operator has carried out several analyses of TOGA 10
manoeuvres conducted by its crews. The most recent
Wind data was obtained from the Runway 26 touchdown
analysis, which was completed following a programme
zone sensor. Readings are taken every 10 minutes and
of TOGA 10 training for crews in the simulator,
include the average direction and speed reported, along
examined 67 events. The report concluded that the
with min/max variations. The readings for 1400 hrs
manoeuvre was generally well flown and there were no
were average wind direction from 315°M, varying
significant dual inputs recorded.
between 297°M and 342°M, and average wind speed
Aircraft information
13 kt, varying between 9 kt and 17 kt.
The crew were aware that some turbulence can be
The manufacturer provides the following information
expected on the final approach to Runway 26 when the
concerning the use of autothrust:
wind is from the north-west.
Baulked landing procedure
‘The A/THR is, in particular, best suited to
tracking a moving target speed, when flying in
The operator provides the following Baulked Landing
managed speed mode. Statistically, the A/THR
Procedure, entitled TOGA 10, in its operations manual.
provides the best protection against airspeed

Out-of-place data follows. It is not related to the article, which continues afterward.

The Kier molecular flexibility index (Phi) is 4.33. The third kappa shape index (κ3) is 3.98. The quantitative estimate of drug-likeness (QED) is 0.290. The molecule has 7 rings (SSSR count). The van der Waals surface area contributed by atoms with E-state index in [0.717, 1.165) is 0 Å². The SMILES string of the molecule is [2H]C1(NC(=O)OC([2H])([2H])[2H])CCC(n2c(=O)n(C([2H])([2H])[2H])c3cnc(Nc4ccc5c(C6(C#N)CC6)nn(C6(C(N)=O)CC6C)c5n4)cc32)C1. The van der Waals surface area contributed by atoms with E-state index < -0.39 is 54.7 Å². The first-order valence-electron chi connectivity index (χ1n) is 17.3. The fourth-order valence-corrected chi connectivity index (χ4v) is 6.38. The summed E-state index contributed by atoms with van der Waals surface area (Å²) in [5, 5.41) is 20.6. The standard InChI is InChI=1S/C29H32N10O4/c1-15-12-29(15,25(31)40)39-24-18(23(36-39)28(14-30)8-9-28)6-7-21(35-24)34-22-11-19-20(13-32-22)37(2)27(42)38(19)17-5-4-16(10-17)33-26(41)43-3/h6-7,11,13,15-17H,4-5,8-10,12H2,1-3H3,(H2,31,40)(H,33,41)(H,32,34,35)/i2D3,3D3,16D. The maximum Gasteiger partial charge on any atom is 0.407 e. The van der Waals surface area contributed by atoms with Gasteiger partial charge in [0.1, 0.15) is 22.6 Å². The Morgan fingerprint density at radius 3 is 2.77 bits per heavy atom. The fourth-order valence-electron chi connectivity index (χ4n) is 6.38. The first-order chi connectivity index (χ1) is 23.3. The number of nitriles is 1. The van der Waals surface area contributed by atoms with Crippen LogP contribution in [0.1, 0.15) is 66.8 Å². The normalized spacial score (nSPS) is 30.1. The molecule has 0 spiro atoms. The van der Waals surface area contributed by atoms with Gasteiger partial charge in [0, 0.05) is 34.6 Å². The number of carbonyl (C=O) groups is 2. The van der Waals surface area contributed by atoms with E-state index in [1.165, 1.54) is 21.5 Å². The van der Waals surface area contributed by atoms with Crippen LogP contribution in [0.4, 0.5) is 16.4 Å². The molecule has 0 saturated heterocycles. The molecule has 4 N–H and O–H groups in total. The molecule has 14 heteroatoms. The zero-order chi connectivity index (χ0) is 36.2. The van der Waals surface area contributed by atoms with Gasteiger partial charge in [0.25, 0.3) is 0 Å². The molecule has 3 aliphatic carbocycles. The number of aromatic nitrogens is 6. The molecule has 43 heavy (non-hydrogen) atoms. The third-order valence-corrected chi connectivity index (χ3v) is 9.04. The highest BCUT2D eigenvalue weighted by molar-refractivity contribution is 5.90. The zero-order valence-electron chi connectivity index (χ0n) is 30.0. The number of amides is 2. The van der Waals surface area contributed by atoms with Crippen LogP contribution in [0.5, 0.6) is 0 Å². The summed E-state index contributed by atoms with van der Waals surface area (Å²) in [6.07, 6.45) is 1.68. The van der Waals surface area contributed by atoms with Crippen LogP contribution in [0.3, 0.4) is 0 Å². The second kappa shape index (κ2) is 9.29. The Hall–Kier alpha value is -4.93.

Either pilot may carry out this manoeuvre.
excursions and its use is, therefore, recommended
even in turbulent conditions, unless thrust
variations become excessive.
© Crown copyright 2013
AAIB Bulletin: 1/2013
The operator provides the following guidance for flight
A/THR response to airspeed variations is
crew in their operations manual:
the result of a design compromise between
performance and comfort, and it is optimized
‘If a take-over becomes necessary during flight,
when the AP is engaged. Therefore, in turbulent
the PNF must call clearly “I have control”, and
conditions and when flying manually, the pilot
press the sidestick priority pushbutton, keeping
may sometimes find it to be too slow or lagging.’
it pressed until the transfer of control is clearly
established. During critical phases of flight the
PNF should be in a position to takeover, this may
There is a sidestick for each pilot, located outboard of
be achieved by resting the hand on the console or
the seating position. There are two switches on the
indeed on the stick itself but it is imperative that
sidestick, one of which is the autopilot disconnect and
no input is made on the sidestick.’
sidestick takeover pushbutton. The sidestick controls
move independently, so one pilot may not be aware of a
The use of the takeover pushbutton has been shown
control input being made by the other.
from previous incidents not to be instinctive.3 Training
in taking over control, including the use of the takeover
The manufacturer advises:
pushbutton, is provided by the operator.
‘When the Pilot Flying (PF) makes an input on the
Flare Mode
sidestick, an order (an electrical signal) is sent to
the fly-by-wire computer. If the Pilot Not Flying
When the aircraft descends through 50 ft RA it enters
(PNF) also acts on the stick, then both signals/
Flare Mode. The manufacturer’s description is:
orders are added.’
‘The system memorizes the attitude at 50 ft, and
that attitude becomes the initial reference for
pitch attitude control. As the aircraft descends
‘If the PNF (or Instructor) needs to take over, the